— Stephan Metelica, a 24-year old charter pilot, shares a two-bedroom apartment with a friend in Chicago’s Lincoln Park neighborhood. The duo split the $1,525 monthly rent, but they were surprised this month when their landlord lease came up for renewal and their landlord asked for a 5 percent increase, to $1,600.
“I was pretty upset about it,” Metelica says of what would amount to nearly $40 more per month per person. “I thought a 5 percent increase was ridiculous.”
Renters, long happy to sidestep the drama homeowners have suffered in the roller-coaster housing market, are now facing their downside of the real estate market’s correction. With apartment and rental housing construction halved in recent years and a wave of former homeowners competing for apartment space with "echo boomers" and other renters, conditions have suddenly ripened for landlords to raise the rent.
Metelica persuaded his landlord to curb the increase, capping his new rent at $1,550. The roommates and landlord have a verbal agreement for that new rental rate, he says, with a new lease signing imminent. But his ability to talk his way out of a bigger rent increase makes him more of an exception than the rule this year, according to experts.
Last year the rental market quietly shifted from a tenants’ market to what is now decidedly a landlord’s market, said Chris Herbert, research director at Harvard’s Joint Center for Housing Studies. The supply of properties is tightening and vacancy rates are dropping, so landlords have been emboldened to raise the rent.
Nationally, rents are expected to rise 5 percent this year and another 5 percent in 2012, according to Greg Willett, vice president of research and analysis at MPF Research in Carrollton, Texas. The trend is not expected to moderate until 2013, when new multifamily housing construction adds to supply and the housing market stabilizes enough to attract new buyers.
“In California, landlords have to file a 60-day notice if they plan to raise rents by more than 10 percent,” Herbert says. “And in some markets, we’re once again seeing them issue those notices.”
Of course all rental markets are local, and the trend is more pronounced in the San Francisco Bay area, for example, than in Southern California where rents are little changed.
In its annual State of the Nation’s Housing report released last week, the Harvard center said rising rents and the rising cost of owning a home are forcing Americans across all income levels to pay a higher proportion of their income for housing. As of 2009, more than 19 million households paid more than half their incomes for housing, including more than 10 million renters, according to the study. Households in the $45,000 to $60,000 income range have faced a particularly sharp increase in the housing cost burden over the past decade.
No one likes seeing the rent rise — but for renters, increases are often a fact of life. And even with the current rent hikes, rental rates in most markets haven’t even returned to prior highs set in 2007 and 2008, according to Willett.
“I think consumers have been taught to think the rent goes up every year, and generally it does,” says Willett. “But it’s the degree of increase that can bother renters. You look at the increase and you make that decision whether or not to move every time the lease comes up. If you’re renting now and you’ve just renewed for 12 months, you’ve probably got one more round of increases before things stabilize.”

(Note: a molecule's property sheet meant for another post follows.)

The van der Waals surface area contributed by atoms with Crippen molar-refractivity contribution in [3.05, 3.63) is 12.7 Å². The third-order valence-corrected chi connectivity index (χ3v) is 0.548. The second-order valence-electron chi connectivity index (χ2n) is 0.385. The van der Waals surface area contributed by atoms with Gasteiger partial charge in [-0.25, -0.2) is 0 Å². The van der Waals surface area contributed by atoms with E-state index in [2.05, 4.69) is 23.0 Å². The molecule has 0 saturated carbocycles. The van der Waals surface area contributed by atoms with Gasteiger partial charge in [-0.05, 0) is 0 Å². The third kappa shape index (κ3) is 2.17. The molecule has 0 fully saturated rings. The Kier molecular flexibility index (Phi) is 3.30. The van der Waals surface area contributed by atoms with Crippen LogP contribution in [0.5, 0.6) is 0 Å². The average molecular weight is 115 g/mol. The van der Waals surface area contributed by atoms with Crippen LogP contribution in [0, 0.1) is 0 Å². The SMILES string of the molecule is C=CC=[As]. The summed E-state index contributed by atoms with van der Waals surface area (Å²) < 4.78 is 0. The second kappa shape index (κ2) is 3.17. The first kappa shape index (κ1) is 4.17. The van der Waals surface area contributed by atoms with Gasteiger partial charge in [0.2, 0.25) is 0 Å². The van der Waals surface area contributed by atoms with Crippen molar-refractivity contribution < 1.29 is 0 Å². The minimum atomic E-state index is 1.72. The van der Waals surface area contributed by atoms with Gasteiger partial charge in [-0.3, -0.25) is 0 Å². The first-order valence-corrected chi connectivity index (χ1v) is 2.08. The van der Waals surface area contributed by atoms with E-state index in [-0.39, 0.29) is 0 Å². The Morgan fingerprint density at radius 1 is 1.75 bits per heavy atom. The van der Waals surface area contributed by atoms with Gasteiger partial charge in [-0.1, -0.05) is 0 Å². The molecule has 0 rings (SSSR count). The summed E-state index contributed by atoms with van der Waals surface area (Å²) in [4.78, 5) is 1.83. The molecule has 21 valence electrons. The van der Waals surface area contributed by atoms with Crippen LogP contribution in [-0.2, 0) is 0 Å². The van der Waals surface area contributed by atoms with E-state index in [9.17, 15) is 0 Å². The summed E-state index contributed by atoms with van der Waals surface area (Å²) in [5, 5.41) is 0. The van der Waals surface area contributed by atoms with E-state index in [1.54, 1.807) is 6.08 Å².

Considering that the government-sponsored mortgage buyers Fannie Mae and Freddie Mac are facing potential reforms that could tighten lending standards, and that there’s still a heavy supply of homes for sale, some say renters may not be swayed to move into the ownership market for many years — especially if many new renters tend to be younger.
Most first-time buyers are in their early 30s, according to data from the National Association of Realtors. Metelica, the 24-year old renter, says he’ll probably be at least 29 before he thinks about buying. That means he, and others in his age range, may suffer through a few rent increases before they move to ownership.
To hear landlords discuss the marketplace, the good times have returned.
National apartment operators have adjusted their 2011 forecasts in recent weeks, citing a strong market that is allowing above-average rent increases. Avalonbay Communities, which owns 187 apartment buildings in ten states and Washington, D.C., said this month that rental revenue is expected to increase from 5 to 5.75 percent this year, up from a prior estimate of 4 to 5.5 percent.
"At this point we don't anticipate a recovery in for-sale housing until at least 2013," Michael Schall, president and chief executive officer of Essex Property Trust, stated in an earnings conference call last month. "We are now confident that the apartment supply and demand equation is tipping toward housing shortage and thus both rents and occupancies are improving."
Essex, which owns properties mainly in coastal cities, stated that Northern California and Seattle markets are ahead of Southern California markets, seeing high occupancy (meaning: low vacancy) and a recovery ahead of other areas in the company portfolio.
Chicago-based Equity Residential, which owns about 440 apartment building in major markets such as New York, Boston and Phoenix, reported that it’s expecting net operating income (which includes rental revenue) to rise from 5 to 7.5 percent this year.
Tammy Kotula, spokeswoman for Apartments.com, an online guide to apartments, urges renters to negotiate with landlords, or if they know they’re staying awhile, get a multiyear lease that allows tenants to lock in a low rent.
“You can definitely talk to your landlord and ask to negotiate,” she says. “A two-year lease is a pretty popular option.”
Just don’t expect keeping your rent down to be the cake walk it once was.
“I had to put up a fight about it,” Metelica says.